What is biodiversity?
The diversity of native plants, animals, and microorganisms in our backyard and beyond play an important role. They keep our air and water clean, and is crucial to the survival of all earth species including humans. Biodiversity is the basis for healthy and functioning ecosystems, and is an important part of our community. The Holroyd Local Government Area (LGA) is dominated by Wianamatta Group sediments, rock and soil layers, on the flat to undulating Cumberland Plain. Over 200 years ago, the distribution of the Cumberland Plain Woodlands covered approximately 122,00 hectares. Today, there is only 8% of the original trees present. Due to the expansion of urban development, the Cumberland Plain Woodland remnants in Holroyd are typically small and isolated pockets threatened by weed invasion, mowing and further clearing.
What can I do to help?
In our backyards, we can all do something to improve the biodiversity of Holroyd.
Here are some examples:
- Plant local native species
- Install a small pond to provide water and habitat for frogs
- Install a nest box especially designed for native birds and possums
- Provide rocks for shelter, shade and sun bathing opportunities for small animals
- Use a native turf species
- Adopt good garden practices such as worm farming or composting, mulching our gardens, and installing a rainwater tank and drink irrigation system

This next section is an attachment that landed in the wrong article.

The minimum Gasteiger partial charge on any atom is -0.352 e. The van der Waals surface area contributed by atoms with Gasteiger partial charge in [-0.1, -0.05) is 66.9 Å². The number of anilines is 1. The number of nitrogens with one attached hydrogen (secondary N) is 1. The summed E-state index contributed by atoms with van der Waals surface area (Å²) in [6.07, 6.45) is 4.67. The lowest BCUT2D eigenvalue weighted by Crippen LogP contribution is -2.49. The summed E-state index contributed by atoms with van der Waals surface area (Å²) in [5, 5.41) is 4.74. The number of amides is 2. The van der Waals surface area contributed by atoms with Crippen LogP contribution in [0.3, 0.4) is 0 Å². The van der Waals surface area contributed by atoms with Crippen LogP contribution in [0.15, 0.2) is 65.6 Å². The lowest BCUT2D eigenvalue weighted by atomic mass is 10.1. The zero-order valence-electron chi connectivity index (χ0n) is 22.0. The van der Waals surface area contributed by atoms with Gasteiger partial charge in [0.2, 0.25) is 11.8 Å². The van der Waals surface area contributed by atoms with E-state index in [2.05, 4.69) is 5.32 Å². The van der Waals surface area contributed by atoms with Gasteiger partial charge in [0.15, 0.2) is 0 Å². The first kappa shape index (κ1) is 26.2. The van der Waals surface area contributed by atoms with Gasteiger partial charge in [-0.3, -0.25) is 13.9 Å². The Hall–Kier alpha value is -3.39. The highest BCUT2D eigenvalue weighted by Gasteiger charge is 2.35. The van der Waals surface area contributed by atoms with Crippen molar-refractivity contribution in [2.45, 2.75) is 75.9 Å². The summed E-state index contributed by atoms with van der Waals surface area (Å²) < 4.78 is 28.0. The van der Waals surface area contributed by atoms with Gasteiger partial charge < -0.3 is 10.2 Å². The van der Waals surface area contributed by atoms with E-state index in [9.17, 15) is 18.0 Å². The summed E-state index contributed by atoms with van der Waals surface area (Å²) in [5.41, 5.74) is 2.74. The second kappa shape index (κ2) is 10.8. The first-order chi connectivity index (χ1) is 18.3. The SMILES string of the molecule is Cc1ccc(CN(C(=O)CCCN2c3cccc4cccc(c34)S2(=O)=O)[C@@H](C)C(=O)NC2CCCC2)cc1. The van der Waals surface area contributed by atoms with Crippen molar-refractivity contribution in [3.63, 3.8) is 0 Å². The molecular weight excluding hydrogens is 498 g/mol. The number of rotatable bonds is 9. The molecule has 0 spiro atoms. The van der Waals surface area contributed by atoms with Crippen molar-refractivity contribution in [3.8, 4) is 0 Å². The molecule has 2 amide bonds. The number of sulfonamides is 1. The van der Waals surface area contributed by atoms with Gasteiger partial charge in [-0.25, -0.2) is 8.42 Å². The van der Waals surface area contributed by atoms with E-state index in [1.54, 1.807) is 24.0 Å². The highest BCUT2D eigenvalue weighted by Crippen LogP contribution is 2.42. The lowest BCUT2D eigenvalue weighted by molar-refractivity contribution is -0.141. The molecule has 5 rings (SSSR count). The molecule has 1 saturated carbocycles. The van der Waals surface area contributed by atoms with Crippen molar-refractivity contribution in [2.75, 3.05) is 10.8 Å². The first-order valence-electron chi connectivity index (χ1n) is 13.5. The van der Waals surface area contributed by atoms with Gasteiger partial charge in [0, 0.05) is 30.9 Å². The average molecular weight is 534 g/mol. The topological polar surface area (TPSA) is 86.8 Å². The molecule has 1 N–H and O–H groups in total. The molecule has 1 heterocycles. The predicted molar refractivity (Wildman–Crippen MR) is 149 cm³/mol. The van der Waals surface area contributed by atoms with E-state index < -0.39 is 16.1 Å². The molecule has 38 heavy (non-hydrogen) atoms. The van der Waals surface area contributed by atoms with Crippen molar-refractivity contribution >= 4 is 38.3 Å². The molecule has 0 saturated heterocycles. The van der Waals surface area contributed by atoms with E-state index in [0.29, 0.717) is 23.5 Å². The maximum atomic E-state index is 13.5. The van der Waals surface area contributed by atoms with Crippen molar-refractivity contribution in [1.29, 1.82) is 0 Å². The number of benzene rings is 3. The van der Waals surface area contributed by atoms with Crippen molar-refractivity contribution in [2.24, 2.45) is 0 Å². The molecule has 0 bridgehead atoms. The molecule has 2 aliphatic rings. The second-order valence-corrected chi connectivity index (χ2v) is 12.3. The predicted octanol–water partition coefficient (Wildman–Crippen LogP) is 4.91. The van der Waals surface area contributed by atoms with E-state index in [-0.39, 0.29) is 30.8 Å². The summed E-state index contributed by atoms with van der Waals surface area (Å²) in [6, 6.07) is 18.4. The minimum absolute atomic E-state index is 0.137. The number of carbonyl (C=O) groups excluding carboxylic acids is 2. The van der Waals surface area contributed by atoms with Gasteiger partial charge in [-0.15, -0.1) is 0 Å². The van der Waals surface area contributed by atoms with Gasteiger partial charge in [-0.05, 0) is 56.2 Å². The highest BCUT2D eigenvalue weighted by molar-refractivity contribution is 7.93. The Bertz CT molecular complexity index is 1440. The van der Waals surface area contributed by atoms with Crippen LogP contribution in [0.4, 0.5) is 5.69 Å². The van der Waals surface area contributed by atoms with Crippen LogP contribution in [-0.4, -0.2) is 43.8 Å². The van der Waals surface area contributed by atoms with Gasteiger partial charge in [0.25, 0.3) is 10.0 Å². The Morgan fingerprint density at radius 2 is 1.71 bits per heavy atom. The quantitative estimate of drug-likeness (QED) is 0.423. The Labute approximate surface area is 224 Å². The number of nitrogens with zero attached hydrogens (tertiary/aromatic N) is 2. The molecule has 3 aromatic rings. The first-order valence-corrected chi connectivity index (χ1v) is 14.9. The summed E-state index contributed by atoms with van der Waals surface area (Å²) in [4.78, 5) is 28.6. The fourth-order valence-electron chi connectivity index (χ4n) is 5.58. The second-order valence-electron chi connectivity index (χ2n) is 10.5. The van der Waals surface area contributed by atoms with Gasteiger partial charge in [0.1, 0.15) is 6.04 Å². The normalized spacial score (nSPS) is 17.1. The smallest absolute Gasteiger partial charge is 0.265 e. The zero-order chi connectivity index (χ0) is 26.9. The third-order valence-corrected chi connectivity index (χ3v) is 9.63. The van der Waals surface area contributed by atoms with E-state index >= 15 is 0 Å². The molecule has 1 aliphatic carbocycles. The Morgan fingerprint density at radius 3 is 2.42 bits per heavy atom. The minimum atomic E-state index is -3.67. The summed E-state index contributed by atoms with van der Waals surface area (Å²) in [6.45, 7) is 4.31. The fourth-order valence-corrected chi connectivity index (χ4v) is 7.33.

Growing local native plants helps to link green corridors for local wildlife such as birds, frogs and lizards, and local plants are better suited to the climate.
How does compost and worm farming work?
By using compost, and worm castings on your garden, you will improve the quality of your soil and encourage a healthy space for plants.
Any organic matter such as food scraps, newspapers, fallen leaves, pruning and grass clippings can be composted.
Red or tiger worms are most commonly used for farms and they are wonderful garbage guzzlers because they can eat half their body weight in food scraps a day.
The material produced from composting and worm farming is a great way to reduce your household waste and produces a great organic product to improve soil in your garden without having to use chemicals.
How does mulching promote biodiversity?
In bushland areas, the soil is covered with leaf litter and in your garden, you can recreate the healthy growing conditions of nature by covering your soil surface with mulch.
Mulching helps maintain even soil temperature, reduces water loss through evaporation, slows weed growth and provides a slow-release nutrient source.
You should try to keep the mulch away from the tree trunk to avoid collar rot.
How do I become more actively involved?
If you don’t have a backyard or you want to do more to help improve the biodiversity of Holroyd, you can speak to Council about becoming a bushcare volunteer.
It is a great way to care for our environment and give something back to the Holroyd community. You can help make a real difference as well as meet new people and have some fun.
For more information on how to get involved with biodiversity in Holroyd, please call Council on 9840 9840 to speak to our Environmental Health Unit.